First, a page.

Today in Tech: Does the 'iPhone 5S' already have a problem?

March 12, 2013: 3:00 AM ET

Also: LinkedIn reportedly buying Pulse Newsreader; is streaming music a real business?

iphone-5s-concept-1The "iPhone 5S" problem [iMORE]

Rather than competing for attention with Apple, who continues to dominate the media cycles and best-sellers list during their launch quarter, competitors are waiting until halfway in, when the iPhone is no longer new, and yet still not due for a refresh. ... When the impression is that Apple will "only" release an S-class phone in any given year, consumers might be more interested in seeing what else is out there. They might be interested in seeing something different.

LinkedIn to buy Pulse Newsreader for more than $50 million [ALL THINGS D]

San Francisco-based Alphonso Labs, which makes the Pulse app for various platforms, has raised about $10 million from Redpoint Ventures, Greycroft Partners, Mayfield Fund, Lightspeed Investment Partners, New Enterprise Associates and Lerer Ventures. It has 20 million users who read more than 10 million stories per day.

U.S. demands China block cyberattacks and agree to rules [THE NEW YORK TIMES]

"Increasingly, U.S. businesses are speaking out about their serious concerns about sophisticated, targeted theft of confidential business information and proprietary technologies through cyberintrusions emanating from China on an unprecedented scale," Mr. Donilon said in a wide-ranging address to the Asia Society in New York.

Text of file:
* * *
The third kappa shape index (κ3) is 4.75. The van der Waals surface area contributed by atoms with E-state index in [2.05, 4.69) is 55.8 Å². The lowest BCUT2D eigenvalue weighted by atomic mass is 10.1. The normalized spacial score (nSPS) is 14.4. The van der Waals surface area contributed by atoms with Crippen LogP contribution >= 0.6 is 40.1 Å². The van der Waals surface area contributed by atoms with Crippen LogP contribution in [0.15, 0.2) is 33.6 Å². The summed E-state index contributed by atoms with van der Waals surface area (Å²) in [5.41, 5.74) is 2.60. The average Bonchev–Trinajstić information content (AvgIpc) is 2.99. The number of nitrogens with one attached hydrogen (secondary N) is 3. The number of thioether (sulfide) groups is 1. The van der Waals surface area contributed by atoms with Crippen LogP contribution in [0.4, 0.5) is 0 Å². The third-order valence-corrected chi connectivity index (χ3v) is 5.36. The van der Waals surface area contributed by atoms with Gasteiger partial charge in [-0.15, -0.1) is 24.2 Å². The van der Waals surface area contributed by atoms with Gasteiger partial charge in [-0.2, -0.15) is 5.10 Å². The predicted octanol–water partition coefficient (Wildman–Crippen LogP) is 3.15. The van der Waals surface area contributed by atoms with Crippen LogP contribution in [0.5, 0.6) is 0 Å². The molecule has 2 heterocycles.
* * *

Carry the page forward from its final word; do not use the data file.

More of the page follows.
Can anyone turn streaming music into a real business? [THE VERGE]

Everyone wants streaming music to be cheap or free for listeners, offer every song ever recorded, be made available on every device, be consistently lucrative for the industry, and give new and established artists robust support for new music. We all want snow that isn't cold or wet. In principle, everyone is willing to pay, and everyone is willing to compromise, but no one is willing to compromise enough.

Data mining for investors: DJ Patil [WALL STREET JOURNAL]

WSJ: What are some of the challenges investors face using data mining?

MR. PATIL: One challenge is that venture really focuses on the team. You're not just investing in that space [or technology], you're investing in people that can execute in that space.

That people aspect can't always be captured in the data. You need the right chemistry. That's where the people who have a lot of experience come along.

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About This Author
JP Mangalindan
JP Mangalindan
Writer, Fortune

JP Mangalindan is a San Francisco-based writer at Fortune, covering Silicon Valley. Since joining in 2010, he has written on a wide array of topics, from the turnaround of eBay to the evolution of net neutrality. A graduate of Fordham University, Mangalindan has also written for GQ, Popular Science, and Entertainment Weekly.

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